The world as you know it becomes silenced and you come face to face with what’s happening inside of you.
“You know that our breathing is the inhaling and exhaling of air. The organ that serves for this is the lungs that lie round the heart, so that the air passing through them thereby envelops the heart. Thus breathing is a natural way to the heart.
And so, having collected your mind within you, lead it into the channel of breathing through which air reaches the heart and, together with this inhaled air, force your mind to descend into the heart and to remain there.”
~ Nicephorus the Solitary
Full submersion into sea has a tendency to make most of us feel a little bit uncomfortable.
She brings us face to face with something we are often not ready to confront.
During a freedive, we become closed circuits of energy.
As we descend, the blood shifts towards the heart and lungs to preserve the royal organs. When this happens, we find ourselves engaging in full pratyahara (withdrawal of the senses).
Loud and clear are the “voices” in your head, mostly telling you to get back to surface so you can breathe. This is a primal instinct and the mental practice of leaning into this fear is very real.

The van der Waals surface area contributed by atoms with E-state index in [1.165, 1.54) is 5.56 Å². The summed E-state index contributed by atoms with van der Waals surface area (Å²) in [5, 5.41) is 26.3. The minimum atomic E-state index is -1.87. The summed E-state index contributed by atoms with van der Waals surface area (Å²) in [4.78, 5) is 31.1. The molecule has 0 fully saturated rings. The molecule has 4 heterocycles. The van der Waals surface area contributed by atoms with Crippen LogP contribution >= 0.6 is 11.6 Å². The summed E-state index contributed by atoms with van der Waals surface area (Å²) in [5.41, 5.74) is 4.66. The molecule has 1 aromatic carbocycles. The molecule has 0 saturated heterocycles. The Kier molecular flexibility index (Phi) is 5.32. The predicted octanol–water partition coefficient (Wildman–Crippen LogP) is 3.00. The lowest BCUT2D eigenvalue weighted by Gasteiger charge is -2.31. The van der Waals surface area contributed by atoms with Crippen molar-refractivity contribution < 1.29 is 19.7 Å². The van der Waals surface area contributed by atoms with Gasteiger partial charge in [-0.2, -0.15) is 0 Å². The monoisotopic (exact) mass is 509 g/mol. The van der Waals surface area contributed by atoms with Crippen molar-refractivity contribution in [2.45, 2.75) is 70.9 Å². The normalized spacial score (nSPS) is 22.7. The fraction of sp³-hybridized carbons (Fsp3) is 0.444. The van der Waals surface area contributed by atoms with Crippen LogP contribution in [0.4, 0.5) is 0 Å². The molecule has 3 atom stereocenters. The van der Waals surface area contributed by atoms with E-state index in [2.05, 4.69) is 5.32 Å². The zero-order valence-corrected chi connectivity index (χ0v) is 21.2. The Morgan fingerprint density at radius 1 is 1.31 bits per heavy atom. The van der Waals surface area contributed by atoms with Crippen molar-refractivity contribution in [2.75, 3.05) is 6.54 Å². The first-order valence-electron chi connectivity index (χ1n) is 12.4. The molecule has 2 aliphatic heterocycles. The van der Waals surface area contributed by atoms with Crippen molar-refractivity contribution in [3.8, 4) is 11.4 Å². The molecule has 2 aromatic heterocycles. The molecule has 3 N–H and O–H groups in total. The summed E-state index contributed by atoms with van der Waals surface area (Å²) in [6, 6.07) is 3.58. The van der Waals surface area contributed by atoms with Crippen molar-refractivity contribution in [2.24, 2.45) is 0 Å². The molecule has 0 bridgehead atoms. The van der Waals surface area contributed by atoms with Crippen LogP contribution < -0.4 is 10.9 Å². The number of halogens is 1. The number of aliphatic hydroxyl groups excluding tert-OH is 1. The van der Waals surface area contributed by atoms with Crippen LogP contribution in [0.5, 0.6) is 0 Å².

Ironically, we have more oxygen than we think. It’s the high levels of CO2 that are giving the mind/body the urgency to breathe, but the oxygen is sufficient.
With practice, there comes a point in the freedive where we are able to quiet that internal conflict and rest into the feeling of being without air.
With this, a deep meditative state is induced.
“Yogas chitta-vritti-nirodhah” or “Yoga is the cessation of the activities of the mind.”
It is practice in learning how to overcome that internal conflict and like with all practices, when we continually revisit and push beyond the edge of our comfort zone, something magical is revealed to us…
“I took a deep breath and listened to the old bray of my heart: I am, I am, I am.”
~ Sylvia Plath
Please, never dive alone.
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Ed: Cat Beekmans
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